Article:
I’d still use this project to showcase my skills. But I’d probably spend a couple extra weeks making tweaks and editing the case study. It would’ve been so much easier if I’d chosen a smaller scope to begin with!

Do less to achieve more

You can’t learn or do everything — and you don’t need to. Make sure to pick a project small enough so there’s enough time for polishing touches and writing a clear case study.

After Core, your value lies not just in the skills you already have, but also in your ability to learn new things just in time. Taking the time to walk someone through your process will help you prove that potential.

Doing less doesn’t come easily because you have to sacrifice something. But if you don’t do it yourself, your hand will be forced later when your project meets reality. And it might be too late to recover at that point.

By evaluating potential rabbit holes ahead of time and putting less on your plate, you ensure there’s enough time for the things that ultimately matter more.

Resources to help you plan and ship projects

Shape Up

A book about “shaping up” ideas before you start working on them. It forces you to think about the problem you’re solving, and consider risks and potential rabbit holes that come with it.

Just F*cking Ship

A short book about shipping. Here’s a great summary by Sacha Chua:

Text and sketchy illustrations summarizing the 20 steps in the book Just Fucking Ship

Getting Real

A set of guidelines for building a successful web application. It has some great chapters about limiting the scope of your work to deliver high quality software.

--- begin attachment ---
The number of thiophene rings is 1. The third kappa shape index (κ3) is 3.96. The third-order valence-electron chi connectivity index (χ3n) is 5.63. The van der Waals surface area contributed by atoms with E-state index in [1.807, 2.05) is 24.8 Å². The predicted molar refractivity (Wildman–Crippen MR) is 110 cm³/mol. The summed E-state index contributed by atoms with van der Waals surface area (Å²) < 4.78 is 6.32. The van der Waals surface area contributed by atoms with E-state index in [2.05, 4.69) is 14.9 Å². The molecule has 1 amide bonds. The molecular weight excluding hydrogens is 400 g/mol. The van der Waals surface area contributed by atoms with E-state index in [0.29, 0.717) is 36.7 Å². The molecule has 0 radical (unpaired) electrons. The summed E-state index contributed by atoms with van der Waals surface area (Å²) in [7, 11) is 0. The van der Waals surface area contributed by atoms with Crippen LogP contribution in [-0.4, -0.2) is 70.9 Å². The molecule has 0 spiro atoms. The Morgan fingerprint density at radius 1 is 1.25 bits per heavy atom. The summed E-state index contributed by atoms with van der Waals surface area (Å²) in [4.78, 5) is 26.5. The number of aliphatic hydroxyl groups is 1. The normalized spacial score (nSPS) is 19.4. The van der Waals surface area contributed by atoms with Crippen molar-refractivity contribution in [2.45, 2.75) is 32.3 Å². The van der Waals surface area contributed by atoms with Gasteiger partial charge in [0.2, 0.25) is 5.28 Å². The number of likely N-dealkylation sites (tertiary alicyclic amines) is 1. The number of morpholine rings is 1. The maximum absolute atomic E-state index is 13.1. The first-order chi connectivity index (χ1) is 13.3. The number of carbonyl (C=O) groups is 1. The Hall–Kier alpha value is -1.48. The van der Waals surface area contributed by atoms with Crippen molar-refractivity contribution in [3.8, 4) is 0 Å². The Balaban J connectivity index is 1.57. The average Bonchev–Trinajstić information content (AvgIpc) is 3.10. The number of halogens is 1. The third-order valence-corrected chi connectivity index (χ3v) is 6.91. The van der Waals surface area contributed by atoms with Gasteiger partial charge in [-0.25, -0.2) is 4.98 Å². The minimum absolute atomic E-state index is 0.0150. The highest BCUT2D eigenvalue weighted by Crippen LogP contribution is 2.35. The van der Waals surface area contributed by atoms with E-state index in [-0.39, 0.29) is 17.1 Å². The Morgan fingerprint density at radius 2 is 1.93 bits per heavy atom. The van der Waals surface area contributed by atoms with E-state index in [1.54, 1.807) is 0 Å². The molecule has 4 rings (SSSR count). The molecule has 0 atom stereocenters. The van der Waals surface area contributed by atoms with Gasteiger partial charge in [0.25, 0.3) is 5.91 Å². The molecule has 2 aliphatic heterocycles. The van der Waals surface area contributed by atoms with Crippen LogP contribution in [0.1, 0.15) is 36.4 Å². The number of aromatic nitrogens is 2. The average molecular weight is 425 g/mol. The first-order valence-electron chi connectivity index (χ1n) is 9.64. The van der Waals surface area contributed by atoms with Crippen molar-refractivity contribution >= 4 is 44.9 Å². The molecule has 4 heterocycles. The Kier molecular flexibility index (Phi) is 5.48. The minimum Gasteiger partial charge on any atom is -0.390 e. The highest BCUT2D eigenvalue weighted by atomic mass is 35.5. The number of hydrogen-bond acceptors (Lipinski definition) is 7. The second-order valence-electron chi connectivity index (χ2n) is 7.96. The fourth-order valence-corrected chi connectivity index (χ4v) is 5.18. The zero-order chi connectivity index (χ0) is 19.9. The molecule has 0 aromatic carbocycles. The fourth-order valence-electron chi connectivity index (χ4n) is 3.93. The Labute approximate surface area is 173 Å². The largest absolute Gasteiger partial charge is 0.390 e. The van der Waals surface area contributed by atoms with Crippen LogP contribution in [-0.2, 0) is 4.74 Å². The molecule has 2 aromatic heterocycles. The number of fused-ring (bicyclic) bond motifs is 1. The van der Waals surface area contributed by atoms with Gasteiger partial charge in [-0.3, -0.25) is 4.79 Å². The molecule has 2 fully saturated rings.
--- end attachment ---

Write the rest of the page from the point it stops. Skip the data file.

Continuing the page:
Questions from Launch School students

I probably didn’t cover everything in the article above, so let me separately answer some of the questions asked by the awesome folks in the Launch School community chat.

Did you do one or more projects before applying for jobs, and what kind of projects did you decide to do?

I completed one Capstone-grade project to help me get freelance jobs doing not just product design (which is what I did before), but also software engineering.

I decided to ship a web app where you could create and manage CSS styles, and have them delivered to other websites in real time. I picked this project because it combined relatively advanced topics (maintaining a real time connection with a web app via an API) with my existing domain of expertise.

It’s difficult to tell if this project would’ve helped me achieve that goal. The COVID-19 pandemic started shortly after I was done, and many companies stopped hiring. So I ended up starting more projects to gain experience instead.

What sub-industries can I work in after Core? Gaming? Medical? Data? Strictly web/app dev?

I think that with some effort, you could work in any of the industries you mentioned. Gaming companies may expect you to write C++. Companies working with large amounts of data might want you to write Python scripts.